Issue Date: May 20, 2005
A novel takes as its focus a brave and happy man
Reviewed by RACHELLE LINNER
Myles Connollys Mr. Blue was originally published in 1928. With its reissue as part of the Loyola Classics series, new readers have the opportunity to meet J. Blue, the happiest man in the world.
This short novel tells Blues story through an unnamed narrator, a skeptical, reluctantly admiring acquaintance. Blue is a young man of obvious idealism and religious enthusiasm who speaks with wonder about saints, the Bible and the Incarnation. God himself, the God to whom this whole universe-specked display is as nothing, God himself had hands like mine and feet like mine, and eyes, and brain, and ears!
The novel is spared from becoming a series of breathless religious speeches by its cinematic flavor and vivid descriptions of color and urban scenery. In one lengthy passage, Blue narrates in absorbing detail his idea for a movie about the Second Coming of Christ, cast as a struggle between the International Government of the World, a brutal technological dystopia, and the last Christian, a priest keeping his promise to bring God back to earth by saying Mass in the citadel of the Antichrist.
Mr. Connolly is not subtle in suggesting Blues similarity to St. Francis. Upon inheriting $2 million from a cousin, he bought three or four palatial houses and filled them full of run-down servants. It doesnt take Blue long to give the money away, having recognized it as a trial set me by my Lady Poverty. He ends up living in the attic of a Boston rooming house, furnished with one bed with straw sticking out of the mattress, one chair, and an oil stove and, behind a screen, a brutal, bare cross where the erstwhile gay and gallant Blue prays to know his vocation.
Blue is an attractive but difficult character whose self-reliance precludes deep personal relationships and whose inability to compromise or indulge in mediocrity makes him an elusive challenge to his friends. Mr. Connollys device of using an unnamed narrator is an effective one, especially because he is a foil for Blues idealism. Business, I believe, is the backbone of our civilization, business regulated and run with the cooperation of science. That, I think, is my vocation. I want to make a great deal of money. Blue, in contrast, wants nothing more than to embrace the cross, the gift God gives his friends.
The tone of the novel becomes more sober as Blue understands his vocation is to be an evangelist to the derelicts of modern civilization in order to bring them the story [of Christ] that they would never heed elsewhere. This means that he must become poor himself and live with the downtrodden and the shiftless in charitable institutions. He would sleep out in the parks and in the fields when the weather allowed it. He would live in the worst of hovels and in the most repulsive of slums.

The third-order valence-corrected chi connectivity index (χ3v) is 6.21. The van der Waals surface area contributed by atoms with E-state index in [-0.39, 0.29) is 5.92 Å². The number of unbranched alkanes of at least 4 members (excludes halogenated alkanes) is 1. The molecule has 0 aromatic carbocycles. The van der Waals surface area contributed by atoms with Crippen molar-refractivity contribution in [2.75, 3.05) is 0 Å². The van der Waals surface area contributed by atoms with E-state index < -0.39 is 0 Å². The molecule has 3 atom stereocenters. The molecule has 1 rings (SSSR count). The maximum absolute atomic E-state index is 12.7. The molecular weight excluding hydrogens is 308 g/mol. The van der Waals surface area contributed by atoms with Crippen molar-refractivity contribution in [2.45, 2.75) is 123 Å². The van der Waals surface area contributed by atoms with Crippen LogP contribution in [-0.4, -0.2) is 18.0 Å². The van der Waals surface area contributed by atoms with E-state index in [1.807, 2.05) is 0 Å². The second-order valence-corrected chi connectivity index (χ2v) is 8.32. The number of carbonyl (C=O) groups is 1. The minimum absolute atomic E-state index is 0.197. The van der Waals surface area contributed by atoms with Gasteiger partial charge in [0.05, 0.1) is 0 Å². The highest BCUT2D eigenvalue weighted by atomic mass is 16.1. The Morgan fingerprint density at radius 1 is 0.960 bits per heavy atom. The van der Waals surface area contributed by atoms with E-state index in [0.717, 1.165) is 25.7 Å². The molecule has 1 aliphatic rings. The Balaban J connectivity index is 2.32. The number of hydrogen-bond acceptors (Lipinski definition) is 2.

I can understand the poverty that dwells in cloisters and refectories, the narrator says, but the poverty that strangles one at night when a relentless blizzard is piling up death in the dark slums of a great city is a poverty beyond my affection. But to such poverty Blue went like a man to his love.
Their last visit takes place in the ward of a city hospital where Blue is being treated for injuries sustained while saving a friend about to be hit by a car. The narrator explicitly revises his earlier, worldly judgment (Blue, Im afraid, was not marked out for success) with a recognition of Blues genuine, heroic faith. Here he was, happier and braver than ever because heaven had slipped him a large allotment of suffering. If that man was not a living demonstration of faith, no man was.
In his introduction, Jesuit Fr. John Breslin suggests that Mr. Connolly was influenced by G.K. Chestertons understanding of Christian orthodoxy as a glorious balancing act, not a straitjacket that stifled Christian theology. On the scaffold of Catholic doctrine -- Incarnation, reliance on the intercession of the Blessed Mother, and, inevitably, an encounter with crucifixion -- Mr. Connolly composes a parable about a man whose faith did not transform things: it made him see things.
Mr. Blue is not a great work of art, but it is quite wonderful that in this short book, Myles Connolly has written what is essentially the early 20th-century American equivalent of St. Augustines hymn to that Beauty, ever ancient, ever new. What happens to Blue in this book is the same thing that happened to St. Augustine: God broke through his deafness and put his blindness to flight and now he is inflamed with love of Gods peace. It is a peace that the world cannot give, and in embracing his cross, Blue leaves the logic of the world while remaining a witness to it. Seeing Blue in the hospital, the narrator feels cleansed of the cynicism and skepticism that settled like dirt on my mind. Meeting him in the pages of this novel can do the same for the reader.
Rachelle Linner, a librarian and writer, lives in Boston.
National Catholic Reporter, May 20, 2005
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